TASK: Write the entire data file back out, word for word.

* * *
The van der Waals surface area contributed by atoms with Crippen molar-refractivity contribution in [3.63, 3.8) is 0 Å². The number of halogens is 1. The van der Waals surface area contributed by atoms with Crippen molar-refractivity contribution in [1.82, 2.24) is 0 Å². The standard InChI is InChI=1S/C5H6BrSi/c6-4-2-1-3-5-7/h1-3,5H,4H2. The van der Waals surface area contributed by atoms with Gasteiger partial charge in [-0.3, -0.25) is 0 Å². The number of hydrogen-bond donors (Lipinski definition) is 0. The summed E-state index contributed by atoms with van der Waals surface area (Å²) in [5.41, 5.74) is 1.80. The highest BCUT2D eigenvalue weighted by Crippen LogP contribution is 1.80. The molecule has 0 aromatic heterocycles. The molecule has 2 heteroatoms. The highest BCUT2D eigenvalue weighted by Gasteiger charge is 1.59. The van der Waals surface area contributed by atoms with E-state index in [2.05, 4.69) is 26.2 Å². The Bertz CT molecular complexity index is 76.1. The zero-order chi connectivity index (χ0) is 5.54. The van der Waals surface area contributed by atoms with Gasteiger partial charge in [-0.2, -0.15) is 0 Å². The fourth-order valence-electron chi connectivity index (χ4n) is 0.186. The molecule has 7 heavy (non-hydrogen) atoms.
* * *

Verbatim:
The van der Waals surface area contributed by atoms with Crippen molar-refractivity contribution in [3.63, 3.8) is 0 Å². The number of halogens is 1. The van der Waals surface area contributed by atoms with Crippen molar-refractivity contribution in [1.82, 2.24) is 0 Å². The standard InChI is InChI=1S/C5H6BrSi/c6-4-2-1-3-5-7/h1-3,5H,4H2. The van der Waals surface area contributed by atoms with Gasteiger partial charge in [-0.3, -0.25) is 0 Å². The number of hydrogen-bond donors (Lipinski definition) is 0. The summed E-state index contributed by atoms with van der Waals surface area (Å²) in [5.41, 5.74) is 1.80. The highest BCUT2D eigenvalue weighted by Crippen LogP contribution is 1.80. The molecule has 0 aromatic heterocycles. The molecule has 2 heteroatoms. The highest BCUT2D eigenvalue weighted by Gasteiger charge is 1.59. The van der Waals surface area contributed by atoms with E-state index in [2.05, 4.69) is 26.2 Å². The Bertz CT molecular complexity index is 76.1. The zero-order chi connectivity index (χ0) is 5.54. The van der Waals surface area contributed by atoms with Gasteiger partial charge in [-0.2, -0.15) is 0 Å². The fourth-order valence-electron chi connectivity index (χ4n) is 0.186. The molecule has 7 heavy (non-hydrogen) atoms.